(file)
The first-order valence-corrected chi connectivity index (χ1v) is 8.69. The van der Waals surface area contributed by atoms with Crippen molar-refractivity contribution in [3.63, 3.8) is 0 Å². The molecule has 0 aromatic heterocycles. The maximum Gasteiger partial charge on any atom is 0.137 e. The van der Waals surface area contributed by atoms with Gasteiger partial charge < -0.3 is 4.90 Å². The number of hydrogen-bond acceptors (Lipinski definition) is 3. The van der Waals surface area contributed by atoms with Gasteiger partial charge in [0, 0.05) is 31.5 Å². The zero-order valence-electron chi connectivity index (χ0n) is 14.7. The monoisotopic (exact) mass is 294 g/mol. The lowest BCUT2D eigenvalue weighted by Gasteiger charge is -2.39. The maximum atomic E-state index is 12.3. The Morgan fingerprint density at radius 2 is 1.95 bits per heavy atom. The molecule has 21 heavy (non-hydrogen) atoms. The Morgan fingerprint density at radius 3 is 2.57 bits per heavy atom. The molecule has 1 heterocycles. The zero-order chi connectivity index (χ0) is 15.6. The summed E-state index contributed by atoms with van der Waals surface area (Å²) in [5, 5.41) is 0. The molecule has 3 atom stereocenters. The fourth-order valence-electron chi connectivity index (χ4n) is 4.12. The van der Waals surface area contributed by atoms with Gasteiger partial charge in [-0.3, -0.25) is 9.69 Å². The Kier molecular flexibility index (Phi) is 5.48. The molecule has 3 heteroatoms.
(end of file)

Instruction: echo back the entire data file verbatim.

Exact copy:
The first-order valence-corrected chi connectivity index (χ1v) is 8.69. The van der Waals surface area contributed by atoms with Crippen molar-refractivity contribution in [3.63, 3.8) is 0 Å². The molecule has 0 aromatic heterocycles. The maximum Gasteiger partial charge on any atom is 0.137 e. The van der Waals surface area contributed by atoms with Gasteiger partial charge < -0.3 is 4.90 Å². The number of hydrogen-bond acceptors (Lipinski definition) is 3. The van der Waals surface area contributed by atoms with Gasteiger partial charge in [0, 0.05) is 31.5 Å². The zero-order valence-electron chi connectivity index (χ0n) is 14.7. The monoisotopic (exact) mass is 294 g/mol. The lowest BCUT2D eigenvalue weighted by Gasteiger charge is -2.39. The maximum atomic E-state index is 12.3. The Morgan fingerprint density at radius 2 is 1.95 bits per heavy atom. The molecule has 21 heavy (non-hydrogen) atoms. The Morgan fingerprint density at radius 3 is 2.57 bits per heavy atom. The molecule has 1 heterocycles. The zero-order chi connectivity index (χ0) is 15.6. The summed E-state index contributed by atoms with van der Waals surface area (Å²) in [5, 5.41) is 0. The molecule has 3 atom stereocenters. The fourth-order valence-electron chi connectivity index (χ4n) is 4.12. The van der Waals surface area contributed by atoms with Gasteiger partial charge in [-0.3, -0.25) is 9.69 Å². The Kier molecular flexibility index (Phi) is 5.48. The molecule has 3 heteroatoms.